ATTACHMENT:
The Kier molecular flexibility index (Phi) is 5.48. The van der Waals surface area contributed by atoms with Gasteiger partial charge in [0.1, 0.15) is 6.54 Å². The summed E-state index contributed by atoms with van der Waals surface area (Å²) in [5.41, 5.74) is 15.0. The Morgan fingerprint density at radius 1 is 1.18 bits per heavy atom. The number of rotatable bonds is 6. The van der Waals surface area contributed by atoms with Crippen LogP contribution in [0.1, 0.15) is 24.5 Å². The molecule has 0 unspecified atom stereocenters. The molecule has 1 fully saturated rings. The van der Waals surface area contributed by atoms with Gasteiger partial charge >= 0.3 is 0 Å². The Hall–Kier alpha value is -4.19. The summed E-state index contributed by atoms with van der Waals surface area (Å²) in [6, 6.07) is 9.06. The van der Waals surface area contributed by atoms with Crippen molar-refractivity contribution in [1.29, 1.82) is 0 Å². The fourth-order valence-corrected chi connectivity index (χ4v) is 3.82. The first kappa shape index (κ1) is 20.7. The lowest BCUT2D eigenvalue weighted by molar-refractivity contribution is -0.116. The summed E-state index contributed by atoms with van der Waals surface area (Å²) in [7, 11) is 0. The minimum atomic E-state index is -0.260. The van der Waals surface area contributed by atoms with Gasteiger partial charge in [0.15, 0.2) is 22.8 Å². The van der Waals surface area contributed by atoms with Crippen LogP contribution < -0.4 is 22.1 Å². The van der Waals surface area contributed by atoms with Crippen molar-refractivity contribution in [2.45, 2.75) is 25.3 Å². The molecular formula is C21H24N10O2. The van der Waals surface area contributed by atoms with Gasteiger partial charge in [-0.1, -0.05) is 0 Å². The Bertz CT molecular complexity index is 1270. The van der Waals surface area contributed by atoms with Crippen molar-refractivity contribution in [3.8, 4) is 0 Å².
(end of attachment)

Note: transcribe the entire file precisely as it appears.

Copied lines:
The Kier molecular flexibility index (Phi) is 5.48. The van der Waals surface area contributed by atoms with Gasteiger partial charge in [0.1, 0.15) is 6.54 Å². The summed E-state index contributed by atoms with van der Waals surface area (Å²) in [5.41, 5.74) is 15.0. The Morgan fingerprint density at radius 1 is 1.18 bits per heavy atom. The number of rotatable bonds is 6. The van der Waals surface area contributed by atoms with Crippen LogP contribution in [0.1, 0.15) is 24.5 Å². The molecule has 0 unspecified atom stereocenters. The molecule has 1 fully saturated rings. The van der Waals surface area contributed by atoms with Gasteiger partial charge >= 0.3 is 0 Å². The Hall–Kier alpha value is -4.19. The summed E-state index contributed by atoms with van der Waals surface area (Å²) in [6, 6.07) is 9.06. The van der Waals surface area contributed by atoms with Crippen molar-refractivity contribution in [1.29, 1.82) is 0 Å². The fourth-order valence-corrected chi connectivity index (χ4v) is 3.82. The first kappa shape index (κ1) is 20.7. The lowest BCUT2D eigenvalue weighted by molar-refractivity contribution is -0.116. The summed E-state index contributed by atoms with van der Waals surface area (Å²) in [7, 11) is 0. The minimum atomic E-state index is -0.260. The van der Waals surface area contributed by atoms with Gasteiger partial charge in [0.15, 0.2) is 22.8 Å². The van der Waals surface area contributed by atoms with Crippen LogP contribution < -0.4 is 22.1 Å². The van der Waals surface area contributed by atoms with Crippen molar-refractivity contribution in [2.45, 2.75) is 25.3 Å². The molecular formula is C21H24N10O2. The van der Waals surface area contributed by atoms with Gasteiger partial charge in [-0.1, -0.05) is 0 Å². The Bertz CT molecular complexity index is 1270. The van der Waals surface area contributed by atoms with Crippen molar-refractivity contribution in [3.8, 4) is 0 Å².